Measuring the BES would help public policy and macroeconomic management for two reasons. Firstly, the macroeconomic contribution of the BES to aggregate demand and employment is large, and possibly the largest in many countries. It is also one of the most volatile components of the economy, with annual rates of growth or contraction greater, and often much greater, than changes in GDP, making the BES a key driver of the business cycle. A satellite account collects those characteristics and thus provides data on trends in activity and output that have a significant effect on the national economy. Perhaps more importantly, changes in the composition of output of the BES would be a leading indicator of future demand as current new work completes, reflecting changes in the early stage project preparation activities required for future work. Through industry linkages and lags, such slowdowns or pickups in project preparation can be strongly procyclical, exacerbating the peaks and troughs of the business cycle. Because of the number of small firms found across the BES, the employment consequences of changes in activity levels are also significant.

Secondly, measuring the BES provides a way to measure the effectiveness of discretionary fiscal policy, when that involves changes in expenditures on building and construction. Discretionary fiscal policy, as a response to the business cycle, is an increase in public spending to counteract a downturn in the business cycle or a recession, typically targeting public investment in both social and economic infrastructure. Tracking the impact of such expenditures through the economy is difficult but would show up in a BES satellite account. This would also allow a finer-grained analysis of the employment effects of different types of projects and programs.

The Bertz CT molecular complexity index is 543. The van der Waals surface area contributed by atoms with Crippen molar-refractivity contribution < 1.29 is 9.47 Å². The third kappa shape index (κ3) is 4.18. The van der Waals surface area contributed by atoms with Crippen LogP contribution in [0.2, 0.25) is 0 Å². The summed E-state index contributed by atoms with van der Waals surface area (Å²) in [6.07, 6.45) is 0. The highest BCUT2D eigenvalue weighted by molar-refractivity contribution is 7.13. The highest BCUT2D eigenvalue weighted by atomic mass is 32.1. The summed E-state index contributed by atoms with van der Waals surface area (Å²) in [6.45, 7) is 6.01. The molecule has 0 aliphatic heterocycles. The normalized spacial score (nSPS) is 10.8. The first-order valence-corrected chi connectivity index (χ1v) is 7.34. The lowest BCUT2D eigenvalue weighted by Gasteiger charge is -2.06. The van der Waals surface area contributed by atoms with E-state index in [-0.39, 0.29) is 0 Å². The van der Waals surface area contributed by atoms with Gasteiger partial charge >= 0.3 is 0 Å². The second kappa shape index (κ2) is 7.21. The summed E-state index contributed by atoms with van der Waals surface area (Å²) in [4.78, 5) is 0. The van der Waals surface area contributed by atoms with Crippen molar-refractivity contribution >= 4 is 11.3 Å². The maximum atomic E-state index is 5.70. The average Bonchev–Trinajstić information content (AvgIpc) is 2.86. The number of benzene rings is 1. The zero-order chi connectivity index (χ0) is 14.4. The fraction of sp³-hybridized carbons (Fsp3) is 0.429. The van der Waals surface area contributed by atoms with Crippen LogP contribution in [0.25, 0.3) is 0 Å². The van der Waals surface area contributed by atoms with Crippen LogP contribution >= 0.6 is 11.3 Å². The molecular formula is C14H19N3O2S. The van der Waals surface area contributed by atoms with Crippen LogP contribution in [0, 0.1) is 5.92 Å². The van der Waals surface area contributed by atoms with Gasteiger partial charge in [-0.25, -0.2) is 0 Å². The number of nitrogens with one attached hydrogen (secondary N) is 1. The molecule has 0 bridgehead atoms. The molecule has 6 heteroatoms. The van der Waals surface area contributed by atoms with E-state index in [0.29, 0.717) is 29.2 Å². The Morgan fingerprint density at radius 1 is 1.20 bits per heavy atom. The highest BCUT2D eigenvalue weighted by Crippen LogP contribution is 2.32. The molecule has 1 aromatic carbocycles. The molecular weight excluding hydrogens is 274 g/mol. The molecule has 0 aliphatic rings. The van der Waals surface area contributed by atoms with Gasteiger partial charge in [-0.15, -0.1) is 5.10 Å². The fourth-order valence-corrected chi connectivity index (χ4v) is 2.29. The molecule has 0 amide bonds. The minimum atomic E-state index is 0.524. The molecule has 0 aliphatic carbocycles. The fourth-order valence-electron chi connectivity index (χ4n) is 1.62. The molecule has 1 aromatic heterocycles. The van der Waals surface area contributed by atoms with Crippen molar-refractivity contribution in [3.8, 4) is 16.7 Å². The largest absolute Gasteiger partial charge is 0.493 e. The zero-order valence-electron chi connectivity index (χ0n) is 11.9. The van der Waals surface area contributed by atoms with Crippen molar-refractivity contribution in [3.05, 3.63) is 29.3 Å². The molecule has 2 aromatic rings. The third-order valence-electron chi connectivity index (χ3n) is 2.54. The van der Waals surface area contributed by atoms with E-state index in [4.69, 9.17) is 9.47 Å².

In this context, it is worth noting city policies involve significant infrastructure spending, and is often their main focus. However, it is the associated induced development around the new infrastructure that drives longer-term growth. A satellite account would capture all that activity over time, thus giving a measure of the effectiveness of city policies in promoting urban growth and development. It may be that regional or city-scale satellite accounts would be most useful for urban planning and management.

A satellite account for the building and construction industry would also reflect changes in the range of activities and types of firms that contribute to the built environment. In the broad view of the industry, and in a satellite account, more of these activities would be included, and the role and development of the sector better understood.

Groak, S. 1992. The Idea of Building. London: E. & F.N. Spon.
Turin, D. A 1969. The Construction Industry: Its Economic Significance and Its Role in Development, UNIDO, New York.

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About the Blog

This blog is concerned with the organisation of the building and construction industry, in the economic sense of combining factors of production to create output.


The modern industry's origins in the 19th century can still be seen in many of its characteristic features, and many contemporary issues are also found in projects from the past.


Like many industries, it is being reshaped by unprecedented rapid and widespread advances in materials, technology and capability.